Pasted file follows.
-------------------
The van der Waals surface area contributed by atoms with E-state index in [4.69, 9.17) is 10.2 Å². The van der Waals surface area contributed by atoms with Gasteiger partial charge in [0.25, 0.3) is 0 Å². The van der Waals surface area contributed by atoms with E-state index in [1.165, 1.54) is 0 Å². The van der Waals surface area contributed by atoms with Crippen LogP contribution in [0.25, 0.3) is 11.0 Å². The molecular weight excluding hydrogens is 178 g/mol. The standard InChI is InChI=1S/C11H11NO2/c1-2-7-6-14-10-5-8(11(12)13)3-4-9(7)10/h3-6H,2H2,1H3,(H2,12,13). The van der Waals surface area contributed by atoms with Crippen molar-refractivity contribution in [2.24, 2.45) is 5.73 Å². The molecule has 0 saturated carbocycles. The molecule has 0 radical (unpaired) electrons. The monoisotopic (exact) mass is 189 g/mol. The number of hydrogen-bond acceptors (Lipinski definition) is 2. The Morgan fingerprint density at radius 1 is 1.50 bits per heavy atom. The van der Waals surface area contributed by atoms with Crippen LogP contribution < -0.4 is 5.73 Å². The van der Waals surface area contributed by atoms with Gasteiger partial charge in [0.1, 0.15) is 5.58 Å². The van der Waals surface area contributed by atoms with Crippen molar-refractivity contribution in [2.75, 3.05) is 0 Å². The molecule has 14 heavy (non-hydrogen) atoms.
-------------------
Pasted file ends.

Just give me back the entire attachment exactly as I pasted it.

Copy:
The van der Waals surface area contributed by atoms with E-state index in [4.69, 9.17) is 10.2 Å². The van der Waals surface area contributed by atoms with Gasteiger partial charge in [0.25, 0.3) is 0 Å². The van der Waals surface area contributed by atoms with E-state index in [1.165, 1.54) is 0 Å². The van der Waals surface area contributed by atoms with Crippen LogP contribution in [0.25, 0.3) is 11.0 Å². The molecular weight excluding hydrogens is 178 g/mol. The standard InChI is InChI=1S/C11H11NO2/c1-2-7-6-14-10-5-8(11(12)13)3-4-9(7)10/h3-6H,2H2,1H3,(H2,12,13). The van der Waals surface area contributed by atoms with Crippen molar-refractivity contribution in [2.24, 2.45) is 5.73 Å². The molecule has 0 saturated carbocycles. The molecule has 0 radical (unpaired) electrons. The monoisotopic (exact) mass is 189 g/mol. The number of hydrogen-bond acceptors (Lipinski definition) is 2. The Morgan fingerprint density at radius 1 is 1.50 bits per heavy atom. The van der Waals surface area contributed by atoms with Crippen LogP contribution < -0.4 is 5.73 Å². The van der Waals surface area contributed by atoms with Gasteiger partial charge in [0.1, 0.15) is 5.58 Å². The van der Waals surface area contributed by atoms with Crippen molar-refractivity contribution in [2.75, 3.05) is 0 Å². The molecule has 14 heavy (non-hydrogen) atoms.